DTG Myths Debunked

Here are answers to questions that might lead decorators into a different perspective when looking at the decoration method

My experience in garment printing began with screen printing, so naturally, some of these myths derive from that perspective. In 2004, before white ink was available, I was introduced to DTG (direct-to-garment) printers. From my screen printing mentality, I asked the person whom I was talking to, “Who in the world, would buy a printer that is slow, doesn’t print on dark garments, and costs $11,000?” After he showed me how it worked, my thinking on it changed forever. Instead of debunking DTG myths, these are answers to questions that might lead decorators into a different perspective when looking at the decoration method.

DTG printing is slower than other methods: If I want to remove a screw from a board, I don’t use a hammer’s claw, I use a screwdriver. To remove a nail, I don’t use vice-grips, I use a hammer’s claw. Of course, these other tools can work, but they aren’t the right tool for maximum efficiency. DTG printing is no different. It’s a tool. If I wanted to print numbers on the back of a black shirt, I would use vinyl. If I printed those same numbers on the back of a white or light gray shirt, I would use a DTG printer. Due to the process, white ink printing with a DTG printer takes longer than cutting vinyl, weeding it out, and heat pressing it. If I was printing an intricate single color design and I only needed 10 garments, DTG is the better option than vinyl, but screen printing could also be a viable option. Take that same design and bump it up to full color and DTG now may be the best option. In today’s DTG environment, printers, the speed of prints, and processes are always improving. In any case, my advice would be to use the right tool for the job. Don’t rely on one technology. In the end, it’s about efficiency.

A DTG printer is more costly to operate: Again, this is relative to the project. If you wanted to print 1,000 shirts, the obvious choice would be screen printing, then again, is it? What if they were 1,000 different designs? This would be a nightmare to use a screen printing method. If the print costs $0.25, your ink costs are only $250 for the entire job. If the prints were all the same design, and you printed 45 shirts an hour, this would take over 22 hours to complete. If you have a manual screen press and you print 200 shirts an hour for a single design, after 5 hours, it’s complete. Of course, there is set up, tear down, etc., but again, this is all relative to your method of garment decorating. Sometimes running a job on a DTG printer costs more to operate, while other times it’s less.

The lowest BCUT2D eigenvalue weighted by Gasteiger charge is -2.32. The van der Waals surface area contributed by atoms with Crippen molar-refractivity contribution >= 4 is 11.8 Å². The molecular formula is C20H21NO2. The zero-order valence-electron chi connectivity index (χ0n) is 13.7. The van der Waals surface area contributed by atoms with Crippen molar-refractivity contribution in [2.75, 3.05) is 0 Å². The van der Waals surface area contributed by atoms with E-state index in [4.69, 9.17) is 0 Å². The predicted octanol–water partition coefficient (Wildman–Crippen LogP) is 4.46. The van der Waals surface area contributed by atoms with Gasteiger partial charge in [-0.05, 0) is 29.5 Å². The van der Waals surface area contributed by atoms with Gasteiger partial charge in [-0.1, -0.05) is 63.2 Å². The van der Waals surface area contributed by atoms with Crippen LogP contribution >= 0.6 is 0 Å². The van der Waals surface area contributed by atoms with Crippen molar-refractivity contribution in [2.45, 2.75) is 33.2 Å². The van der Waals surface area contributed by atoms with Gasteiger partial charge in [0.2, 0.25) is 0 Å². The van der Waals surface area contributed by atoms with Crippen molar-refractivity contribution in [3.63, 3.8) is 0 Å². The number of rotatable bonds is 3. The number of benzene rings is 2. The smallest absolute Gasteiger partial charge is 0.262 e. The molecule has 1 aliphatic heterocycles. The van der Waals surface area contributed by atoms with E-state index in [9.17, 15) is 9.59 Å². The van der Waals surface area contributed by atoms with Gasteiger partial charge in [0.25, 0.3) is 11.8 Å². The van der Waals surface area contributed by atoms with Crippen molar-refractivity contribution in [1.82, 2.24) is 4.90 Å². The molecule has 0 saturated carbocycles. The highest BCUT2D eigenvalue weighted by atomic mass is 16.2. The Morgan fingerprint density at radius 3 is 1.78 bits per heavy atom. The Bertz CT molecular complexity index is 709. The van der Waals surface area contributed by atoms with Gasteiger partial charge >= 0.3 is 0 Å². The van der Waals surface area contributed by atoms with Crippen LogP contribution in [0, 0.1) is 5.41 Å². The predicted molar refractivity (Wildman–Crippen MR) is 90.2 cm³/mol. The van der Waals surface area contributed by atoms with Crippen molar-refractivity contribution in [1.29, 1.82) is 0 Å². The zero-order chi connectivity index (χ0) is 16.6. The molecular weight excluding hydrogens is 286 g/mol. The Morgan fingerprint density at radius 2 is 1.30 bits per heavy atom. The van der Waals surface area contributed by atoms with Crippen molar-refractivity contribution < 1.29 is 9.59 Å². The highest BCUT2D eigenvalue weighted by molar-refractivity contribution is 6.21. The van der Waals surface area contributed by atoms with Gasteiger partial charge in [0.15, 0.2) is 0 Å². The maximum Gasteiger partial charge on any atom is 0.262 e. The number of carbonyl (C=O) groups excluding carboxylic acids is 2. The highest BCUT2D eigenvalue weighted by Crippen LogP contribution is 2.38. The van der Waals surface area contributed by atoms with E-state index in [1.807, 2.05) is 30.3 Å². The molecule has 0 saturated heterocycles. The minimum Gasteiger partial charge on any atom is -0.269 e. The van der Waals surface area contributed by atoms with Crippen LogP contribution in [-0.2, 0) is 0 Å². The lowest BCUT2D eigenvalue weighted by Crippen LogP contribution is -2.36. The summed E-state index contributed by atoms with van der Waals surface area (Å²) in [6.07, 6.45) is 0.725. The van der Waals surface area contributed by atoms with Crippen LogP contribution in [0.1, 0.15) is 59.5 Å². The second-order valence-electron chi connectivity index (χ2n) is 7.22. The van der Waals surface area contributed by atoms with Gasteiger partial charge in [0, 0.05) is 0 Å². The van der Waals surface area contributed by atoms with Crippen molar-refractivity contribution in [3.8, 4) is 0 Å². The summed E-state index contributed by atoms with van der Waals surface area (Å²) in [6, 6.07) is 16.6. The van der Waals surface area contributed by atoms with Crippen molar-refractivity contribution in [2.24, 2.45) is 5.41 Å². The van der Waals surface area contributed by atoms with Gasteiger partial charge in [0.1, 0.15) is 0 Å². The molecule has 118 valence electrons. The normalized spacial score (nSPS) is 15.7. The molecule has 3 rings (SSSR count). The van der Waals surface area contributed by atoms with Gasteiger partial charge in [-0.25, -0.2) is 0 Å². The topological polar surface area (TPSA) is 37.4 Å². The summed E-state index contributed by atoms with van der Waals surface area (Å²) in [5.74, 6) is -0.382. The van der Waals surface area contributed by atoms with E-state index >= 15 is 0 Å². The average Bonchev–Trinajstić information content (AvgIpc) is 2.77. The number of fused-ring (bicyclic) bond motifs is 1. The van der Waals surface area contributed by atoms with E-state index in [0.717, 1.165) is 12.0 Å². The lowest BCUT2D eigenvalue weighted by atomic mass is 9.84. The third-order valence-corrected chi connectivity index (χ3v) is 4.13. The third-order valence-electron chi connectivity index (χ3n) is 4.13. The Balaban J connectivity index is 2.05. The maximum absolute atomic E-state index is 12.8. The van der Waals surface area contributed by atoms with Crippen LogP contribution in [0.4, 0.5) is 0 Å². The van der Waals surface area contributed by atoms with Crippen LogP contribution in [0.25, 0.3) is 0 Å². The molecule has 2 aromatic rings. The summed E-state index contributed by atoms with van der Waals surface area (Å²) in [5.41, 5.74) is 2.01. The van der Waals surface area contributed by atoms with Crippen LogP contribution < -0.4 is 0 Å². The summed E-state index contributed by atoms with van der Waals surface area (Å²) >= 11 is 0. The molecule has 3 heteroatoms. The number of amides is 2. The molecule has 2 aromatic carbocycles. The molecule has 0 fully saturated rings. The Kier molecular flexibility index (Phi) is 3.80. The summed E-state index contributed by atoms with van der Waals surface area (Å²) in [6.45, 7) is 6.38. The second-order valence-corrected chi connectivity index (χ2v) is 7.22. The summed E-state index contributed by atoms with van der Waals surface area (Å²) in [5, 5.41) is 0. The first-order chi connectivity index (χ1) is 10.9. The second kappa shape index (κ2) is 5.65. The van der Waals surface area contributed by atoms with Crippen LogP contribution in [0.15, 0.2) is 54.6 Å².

DTG prints are not as durable as other prints: When I entered the screen printing market in 1996, I was obsessed with looking at other printed garments. I would go to department stores and notice how the prints were off-center, crooked, out of register, or simply just poor quality. It was my goal to produce better than what I had been seeing. In the current state of DTG inks, the durability is excellent. It comes down to properly pretreating and curing your garment. Throughout the years, I’ve purchased a lot of screen-printed clothes off the rack-some of which cracked after one wash. The best screen-printed piece is one that uses spot colors, as well as the correct ink on the fabric and ensuring a proper cure. If you move onto full-color screen printing, whether process or simulated process, less ink will naturally be used. Even with a proper cure, this type of print will never be as durable as spot color printing since there isn’t as much ink on the garment to bond to itself. DTG printing is similar in this regard. Some inks and pretreatments are better than others, but in my experience, with proper pretreating and curing, a final DTG print can rival any screen printed process or simulated process print. DTG printing may have a higher learning curve due to various results based on the style of the garment used, naturally making screen printing more forgiving. This is why experimentation and recording your results are essential to continued growth, and consequentially, success in DTG printing.

Allee Bruce

Alexandria Bruce

Alexandria Bruce is the former managing editor of GRAPHICS PRO magazine.

View all articles by Alexandria Bruce  

Related Articles

Back to top button